A total of 142 COVID-19 positive cases,, have been recorded in some junior and senior high schools in four regions, meaning testing in the 12 other regions could increase the current active case count from 6,707 with 472 deaths.
The number comes as the Minority in Parliament is demanding the dissolution of the government's technical advisory team on COVID-19, because according to the group, the recent upsurge in infections is a clear indication that the team has failed to deliver on its mandate.
Addressing the press, Member of Parliament (MP) for Juaboso, Kwabena Mintah Akandoh, called for the recomposition of the team in a non-partisan and competent manner.
Fifty-six (56) of the 142 positive cases were confirmed in 23 schools in the Greater Accra Region.
Eighty-two (82) positive cases, comprising 73 students and nine staff, were recorded in the Eastern Region, three cases in the Upper West Region and a single case in a school in the Western Region.
They have been isolated and receiving treatment at the various treatment centres.
No death has, so far, been recorded from the school infections.
Dr. Patrick Kuma-Aboagye, the Director-General of the Ghana Health Service (GHS), announced this at a COVID-19 Media Updates in Accra on Tuesday.
There have been 82 confirmed positive cases in the Eastern Region, comprising 73 students and nine staff after 553 suspected samples, were tested.
He said, for instance, 17 suspected cases were reported in Presbyterian Boys Senior High School (PRESEC.), Legon, in LA NKwatanang District, but only four were confirmed positive.
Twenty-four (24) suspected cases were reported in West Africa Senior High School ((WASS) but 13 students tested positive.
Three suspected cases were reported in Wesley Grammar School, but only one student tested positive.
The Odorkor Cluster of Schools reported 15 suspected cases, but five students tested positive.
Achimota Senior High School reported six suspected cases and all the six tested positive. There were eight suspected cases in Achimota Basic School and all eight cases were positive.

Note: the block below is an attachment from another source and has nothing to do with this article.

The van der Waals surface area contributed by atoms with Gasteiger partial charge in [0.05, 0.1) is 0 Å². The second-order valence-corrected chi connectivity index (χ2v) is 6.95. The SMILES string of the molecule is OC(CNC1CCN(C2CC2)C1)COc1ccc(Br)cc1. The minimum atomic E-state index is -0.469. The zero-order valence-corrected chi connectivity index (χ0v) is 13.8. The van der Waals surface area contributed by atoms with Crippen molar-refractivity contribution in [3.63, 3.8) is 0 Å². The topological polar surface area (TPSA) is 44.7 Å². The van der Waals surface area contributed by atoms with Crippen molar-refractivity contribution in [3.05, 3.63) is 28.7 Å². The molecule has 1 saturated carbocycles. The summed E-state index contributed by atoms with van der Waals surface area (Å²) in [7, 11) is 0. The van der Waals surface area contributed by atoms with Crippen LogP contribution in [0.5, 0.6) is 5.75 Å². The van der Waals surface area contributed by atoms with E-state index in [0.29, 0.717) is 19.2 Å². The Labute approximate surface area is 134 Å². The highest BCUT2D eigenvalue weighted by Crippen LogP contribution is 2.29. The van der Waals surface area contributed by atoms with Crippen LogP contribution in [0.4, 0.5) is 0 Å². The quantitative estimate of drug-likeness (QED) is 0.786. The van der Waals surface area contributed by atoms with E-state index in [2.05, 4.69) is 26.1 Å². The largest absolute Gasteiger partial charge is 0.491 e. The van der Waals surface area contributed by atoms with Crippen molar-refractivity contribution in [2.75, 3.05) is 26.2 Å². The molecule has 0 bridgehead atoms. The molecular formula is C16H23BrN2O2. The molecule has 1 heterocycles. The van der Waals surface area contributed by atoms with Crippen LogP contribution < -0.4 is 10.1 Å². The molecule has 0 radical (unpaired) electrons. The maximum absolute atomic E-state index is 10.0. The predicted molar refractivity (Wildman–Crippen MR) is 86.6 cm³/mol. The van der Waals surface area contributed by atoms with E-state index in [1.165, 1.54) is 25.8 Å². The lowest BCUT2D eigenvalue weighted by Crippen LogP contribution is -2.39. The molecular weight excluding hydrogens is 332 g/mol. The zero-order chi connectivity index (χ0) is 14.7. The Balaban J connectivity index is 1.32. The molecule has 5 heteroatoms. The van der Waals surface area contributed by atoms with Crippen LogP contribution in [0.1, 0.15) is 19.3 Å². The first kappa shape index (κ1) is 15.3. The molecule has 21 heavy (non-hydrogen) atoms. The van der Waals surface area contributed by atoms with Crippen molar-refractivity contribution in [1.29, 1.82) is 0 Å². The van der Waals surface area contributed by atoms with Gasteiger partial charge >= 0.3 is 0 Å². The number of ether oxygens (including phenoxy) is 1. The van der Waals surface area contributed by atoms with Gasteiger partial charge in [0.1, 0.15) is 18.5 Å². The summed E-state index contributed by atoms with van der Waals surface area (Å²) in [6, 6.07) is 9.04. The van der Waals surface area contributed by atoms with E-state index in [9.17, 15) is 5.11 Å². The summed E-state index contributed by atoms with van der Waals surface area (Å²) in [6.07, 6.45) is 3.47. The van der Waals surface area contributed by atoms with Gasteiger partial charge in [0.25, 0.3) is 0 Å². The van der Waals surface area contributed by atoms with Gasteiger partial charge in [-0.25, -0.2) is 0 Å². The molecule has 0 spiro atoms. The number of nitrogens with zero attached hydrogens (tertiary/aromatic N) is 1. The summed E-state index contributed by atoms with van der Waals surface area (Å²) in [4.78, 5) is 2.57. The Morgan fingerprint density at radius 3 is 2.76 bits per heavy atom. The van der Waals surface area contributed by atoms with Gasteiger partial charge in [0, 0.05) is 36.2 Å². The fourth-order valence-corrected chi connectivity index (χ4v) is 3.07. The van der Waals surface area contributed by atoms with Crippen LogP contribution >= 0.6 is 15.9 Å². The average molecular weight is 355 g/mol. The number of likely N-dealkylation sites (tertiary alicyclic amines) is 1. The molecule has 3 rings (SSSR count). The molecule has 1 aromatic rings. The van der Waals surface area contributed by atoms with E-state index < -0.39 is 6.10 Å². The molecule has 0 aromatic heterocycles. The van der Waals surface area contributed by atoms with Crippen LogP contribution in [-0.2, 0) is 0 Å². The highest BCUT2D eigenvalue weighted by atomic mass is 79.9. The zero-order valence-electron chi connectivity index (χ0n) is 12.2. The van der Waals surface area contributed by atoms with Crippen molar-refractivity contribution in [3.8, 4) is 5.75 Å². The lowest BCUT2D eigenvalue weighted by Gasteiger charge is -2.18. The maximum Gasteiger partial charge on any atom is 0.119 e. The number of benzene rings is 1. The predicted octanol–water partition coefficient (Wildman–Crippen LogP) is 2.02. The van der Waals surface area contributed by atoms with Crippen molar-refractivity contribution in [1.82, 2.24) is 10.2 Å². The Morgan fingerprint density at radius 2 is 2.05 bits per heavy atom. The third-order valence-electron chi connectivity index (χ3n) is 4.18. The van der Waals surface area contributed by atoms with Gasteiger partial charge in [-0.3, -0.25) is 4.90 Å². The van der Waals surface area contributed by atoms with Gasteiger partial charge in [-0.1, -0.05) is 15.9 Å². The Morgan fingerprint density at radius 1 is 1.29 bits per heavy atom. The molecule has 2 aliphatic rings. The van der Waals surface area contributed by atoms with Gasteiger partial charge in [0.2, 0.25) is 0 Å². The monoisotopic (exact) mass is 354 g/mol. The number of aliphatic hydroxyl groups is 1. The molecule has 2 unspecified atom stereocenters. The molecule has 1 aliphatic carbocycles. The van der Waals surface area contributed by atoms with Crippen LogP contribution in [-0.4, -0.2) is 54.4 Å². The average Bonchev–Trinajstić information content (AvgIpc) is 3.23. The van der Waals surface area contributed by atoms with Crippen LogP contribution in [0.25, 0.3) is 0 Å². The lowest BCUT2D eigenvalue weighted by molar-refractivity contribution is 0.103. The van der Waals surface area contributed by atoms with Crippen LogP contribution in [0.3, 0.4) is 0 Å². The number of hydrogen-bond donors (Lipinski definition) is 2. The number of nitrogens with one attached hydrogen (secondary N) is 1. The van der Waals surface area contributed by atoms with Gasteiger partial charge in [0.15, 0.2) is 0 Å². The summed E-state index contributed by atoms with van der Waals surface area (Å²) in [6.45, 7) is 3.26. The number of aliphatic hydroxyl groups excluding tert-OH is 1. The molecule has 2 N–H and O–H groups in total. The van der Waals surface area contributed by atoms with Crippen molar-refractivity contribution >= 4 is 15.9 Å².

Six students tested positive in New Page Preparatory School, two confirmed positive cases in Accra Technical Institute after reporting 11 suspected cases, Dzowolu JHS reported 11 suspected cases but only one positive.
Roman Ridge School also recorded 11 suspected cases, but one was positive, while three positive cases were confirmed in the Saint Elizabeth Schools after 10 suspected cases were reported in the school.
Students and pupils returned to school in January this year, after almost 10 months at home due to the COVID-19 pandemic.
A total 9.2 million students were affected, while 500,000 teachers and non-teaching staff, were also affected.
Mr Mintah Akandoh, called for the recomposition of the team in a non-partisan and competent manner.
"The government should as a matter of urgency dissolve the technical advisory team from 2020 and recompose a technical team that is multidisciplinary, non-partisan and competent enough to direct on the management of COVID-19 in the country."
"Government should release funds to the district and regional teams to enhance contact tracing, as a matter of urgency. Schools should be adequately resourced to enhance the management of COVID-19," he added.
Mr Akandoh on behalf of the Minority demanded that, "the government should release enough funds to the Regional and District Health Teams to enhance contact tracing and case testing and pay all the monies promised Health workers".
"As a matter of urgency expand more management facilities and build capacity to handle the many severe cases that are likely to be confirmed, adding "Schools should be adequately resourced and supported to make the environment safe from COVID-19".
He asked that, "the media should be considered by the Government and given enough financial and other resources to enable them to carry out public education on COVID-19".
Two teacher unions have described calls for the closure of schools as impulsive.
As of February 8, over 90 students in some schools in five regions, had been infected with COVID-19.
Following the outbreak, the Ashanti Regional branch of the Ghana Medical Association (GMA) called for the closure of schools, but the National Association of Graduate Teachers and the Ghana National Association of Teachers, have disagreed.
Meanwhile, the General Secretary of Ghana National Association of Teachers (GNAT), Thomas Musah, intimated that it was too soon for such a call.
Schools in the country resumed teaching and learning from January 18 after several months of being closed in 2020 to help curb the spread of COVID-19.
Mr Musah, said the infections recorded so far were isolated cases as he cited the circumstances at the Akosombo International School where scores have been infected.
"For one of the schools where we have recorded such high cases, the best way to go is to isolate that particular school."
"Let us be careful with the way we do generalisations when something happens in a particular or an isolated area."
The President the National Association of Graduate Teachers (NAGRAT),, Angel Carbonu, further indicated that the decision on the closure of schools, should be up to the Ghana Education Service (GES).
He noted that any assessment of the infection situation by the Ghana Medical Association "should be quickly sent to the Ghana Education Service management and give the information that they have on the ground to the management of the Ghana Education Service to enable it to make an informed decision."